The Firefox Developer Tools team is particularly proud announce that Firefox 23 (in Firefox Beta, to be released today) ships with an initial but very functional Network Monitor tool that not only provides similar functionality to other tool sets, but in many improves on them. This important step is the result of lots of hard work from the entire team, but in particular Victor Porof and Mihai Sucan.
Let’s get started
To give you the best idea of how the network monitor works, here’s a series of steps to follow:
- Download, install and run Firefox 23 beta if you haven’t already (or Firefox Aurora or Firefox Nightly – more on Firefox and the release channels).
- Open the Network Monitor tool:
- from the menu:
Tools => Web Developer => Network
- from the keyboard:
Ctrl + Alt + Q(Windows/Linux) or
Cmd + Alt + Q(Mac OS X)
- from the menu:
- Load an interesting site.
As Firefox loads the page you’ll see each individual request get added as a row, much as you would expect from other tools. In particular it is now very easy to visualize not just how quickly parts of the page load and in what order, but also where problems are: missing assets, slow web servers, buggy apis.
As you get used to using the Network Monitor, you’ll also notice that you don’t need to necessarily hit refresh on a page that is already loaded, once you open the network tool any subsequent requests that happen will be logged. For example, if you’re interested in xhr requests made by an app, just open the monitor and start clicking buttons – you should see any api calls logged as normal without needing to reload.
Status at a glance
One thing you should notice right away about the way the Network tool displays a page load is that we’ve taken care to provide both information and design cues to show you what is happening at a glance as the page loads:
We’ve tried to create a clean UI that delivers key aspects of how an entire page loads without creating too much visual clutter:
- An error such as a 404 are colored dark red to make them stand out visually from the green successful or yellow cached requests.
- The url is parsed out and only the file name and domain are shown.
- By default the load is sorted in chronological order, but you can also sort by any of the top columns, for example by domain or filename.
- You can easily see the type of request, whether it be html content, an image or an API request.
- You can click on the column headers to sort requests by method, file name, domain, type or size.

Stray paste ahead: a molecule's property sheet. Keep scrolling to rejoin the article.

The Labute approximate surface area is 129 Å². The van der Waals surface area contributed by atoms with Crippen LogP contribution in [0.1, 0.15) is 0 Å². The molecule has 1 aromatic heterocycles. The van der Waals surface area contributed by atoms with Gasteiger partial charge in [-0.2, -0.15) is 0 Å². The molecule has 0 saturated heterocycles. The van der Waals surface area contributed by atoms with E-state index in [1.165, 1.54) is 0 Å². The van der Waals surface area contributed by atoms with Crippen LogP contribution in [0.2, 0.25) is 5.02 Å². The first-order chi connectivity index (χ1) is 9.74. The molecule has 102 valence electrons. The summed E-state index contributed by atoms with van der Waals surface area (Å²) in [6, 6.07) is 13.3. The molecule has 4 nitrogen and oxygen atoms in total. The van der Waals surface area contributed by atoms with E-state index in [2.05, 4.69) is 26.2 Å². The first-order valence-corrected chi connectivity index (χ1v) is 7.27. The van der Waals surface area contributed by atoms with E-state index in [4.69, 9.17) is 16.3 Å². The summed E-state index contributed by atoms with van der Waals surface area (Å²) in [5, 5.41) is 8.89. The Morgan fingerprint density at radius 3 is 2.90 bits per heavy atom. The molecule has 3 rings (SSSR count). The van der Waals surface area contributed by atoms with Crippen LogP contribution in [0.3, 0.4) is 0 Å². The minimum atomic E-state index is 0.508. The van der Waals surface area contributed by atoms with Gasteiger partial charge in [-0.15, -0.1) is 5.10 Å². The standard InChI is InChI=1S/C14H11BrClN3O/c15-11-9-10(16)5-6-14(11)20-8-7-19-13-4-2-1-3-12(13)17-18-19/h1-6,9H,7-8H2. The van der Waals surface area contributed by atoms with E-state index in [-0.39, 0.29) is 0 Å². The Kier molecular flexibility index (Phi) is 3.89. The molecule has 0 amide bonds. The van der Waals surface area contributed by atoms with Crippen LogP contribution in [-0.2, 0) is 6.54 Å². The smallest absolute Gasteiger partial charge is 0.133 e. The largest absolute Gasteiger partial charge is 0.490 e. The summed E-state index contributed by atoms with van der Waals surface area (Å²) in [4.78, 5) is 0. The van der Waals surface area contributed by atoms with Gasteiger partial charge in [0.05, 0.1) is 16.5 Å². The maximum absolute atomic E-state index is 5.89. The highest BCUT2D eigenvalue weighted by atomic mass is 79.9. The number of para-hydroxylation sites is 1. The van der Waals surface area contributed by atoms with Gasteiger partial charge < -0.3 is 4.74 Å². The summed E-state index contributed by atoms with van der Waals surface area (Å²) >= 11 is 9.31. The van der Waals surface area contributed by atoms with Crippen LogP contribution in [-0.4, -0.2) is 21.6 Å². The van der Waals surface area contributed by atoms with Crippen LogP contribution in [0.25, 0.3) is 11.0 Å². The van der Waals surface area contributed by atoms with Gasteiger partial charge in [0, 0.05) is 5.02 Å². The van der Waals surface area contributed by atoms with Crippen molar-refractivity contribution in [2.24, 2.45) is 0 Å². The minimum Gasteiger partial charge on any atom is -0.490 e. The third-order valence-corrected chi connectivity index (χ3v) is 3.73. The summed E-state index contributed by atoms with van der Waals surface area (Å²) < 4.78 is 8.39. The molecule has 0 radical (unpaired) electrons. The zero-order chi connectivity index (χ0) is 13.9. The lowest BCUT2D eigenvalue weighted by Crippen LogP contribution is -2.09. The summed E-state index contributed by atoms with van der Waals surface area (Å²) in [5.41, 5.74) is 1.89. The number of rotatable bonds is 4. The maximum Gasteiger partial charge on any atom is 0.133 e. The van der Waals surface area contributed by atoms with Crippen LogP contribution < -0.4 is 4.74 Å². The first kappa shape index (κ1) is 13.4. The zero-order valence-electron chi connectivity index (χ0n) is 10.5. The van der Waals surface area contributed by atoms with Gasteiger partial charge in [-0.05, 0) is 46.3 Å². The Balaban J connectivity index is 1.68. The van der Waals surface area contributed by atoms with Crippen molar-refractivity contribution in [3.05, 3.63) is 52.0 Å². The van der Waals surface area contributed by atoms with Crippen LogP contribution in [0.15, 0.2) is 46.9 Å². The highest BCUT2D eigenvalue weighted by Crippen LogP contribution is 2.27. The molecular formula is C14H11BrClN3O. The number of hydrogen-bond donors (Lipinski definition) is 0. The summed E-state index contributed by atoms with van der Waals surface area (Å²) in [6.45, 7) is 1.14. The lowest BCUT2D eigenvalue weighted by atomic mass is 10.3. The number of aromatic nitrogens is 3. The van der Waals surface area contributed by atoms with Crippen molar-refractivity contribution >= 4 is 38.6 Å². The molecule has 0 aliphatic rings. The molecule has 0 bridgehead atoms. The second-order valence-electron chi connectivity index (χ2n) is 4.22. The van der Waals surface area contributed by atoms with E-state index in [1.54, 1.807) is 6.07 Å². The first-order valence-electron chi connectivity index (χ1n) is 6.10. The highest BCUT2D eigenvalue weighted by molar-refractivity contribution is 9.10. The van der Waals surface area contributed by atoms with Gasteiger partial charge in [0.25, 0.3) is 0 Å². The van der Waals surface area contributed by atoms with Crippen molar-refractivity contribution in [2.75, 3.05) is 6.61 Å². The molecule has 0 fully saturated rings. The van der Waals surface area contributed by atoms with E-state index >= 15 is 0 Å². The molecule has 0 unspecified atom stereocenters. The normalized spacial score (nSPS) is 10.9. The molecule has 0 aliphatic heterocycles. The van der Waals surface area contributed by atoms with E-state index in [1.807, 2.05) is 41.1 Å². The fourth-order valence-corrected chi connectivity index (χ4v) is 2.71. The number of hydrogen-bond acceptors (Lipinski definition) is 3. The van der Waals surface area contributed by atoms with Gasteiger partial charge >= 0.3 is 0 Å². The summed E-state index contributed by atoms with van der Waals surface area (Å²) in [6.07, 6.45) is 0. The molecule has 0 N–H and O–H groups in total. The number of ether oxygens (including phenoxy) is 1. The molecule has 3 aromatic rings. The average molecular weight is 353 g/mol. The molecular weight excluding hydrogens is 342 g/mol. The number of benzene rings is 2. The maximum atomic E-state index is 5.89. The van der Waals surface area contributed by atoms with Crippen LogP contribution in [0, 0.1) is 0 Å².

It’s all in the details
Once all the page’s assets have been loaded, clicking on a single request opens up the sidebar view which provides detailed information about that request, broken down into panels that display different aspects of a given request: Headers, Cookies, Parameters, Response and Timings. Similar to how the Inspector tool works, this panel is responsive and will neatly pop down below the request list if you’ve docked the tools to the right side:
A quick tour
The Headers panel is particularly useful for debugging asset caching problems, and this panel provides parsed lists for both the request and response headers that also supports filtering based on either name or value:
The Timings panel gives you a detailed, visual breakdown of where time was spent for the selected request. Is it DNS? Is it the server itself?
If you’re debugging API requests or form posts, you’ll really like how we’ve parsed out the url parameters in the Params panel:
Are you using a lot of API calls to improve the responsiveness of your app? JSON responses are parsed and displayed as a navigable object in the Response panel to make it easy to check on the data coming back from the server. You can filter the data based on JSON values as well.
It’s great to deliver the Network Monitor to a much wider set of developers in Firefox 23 Beta but we haven’t stopped adding new features in the meantime. Firefox 24 ( now in the Aurora channel ) features several notable improvements that have landed in the last 6 weeks or so:
- You can now filter requests based on the request ‘type’, including XHR, images, html.
- POST request parameters are supported in the Params panel.
- You can browse the list of requests via the Up/Down arrow keys.
- Many more bug fixes and refinements!
View full post on Mozilla Hacks – the Web developer blog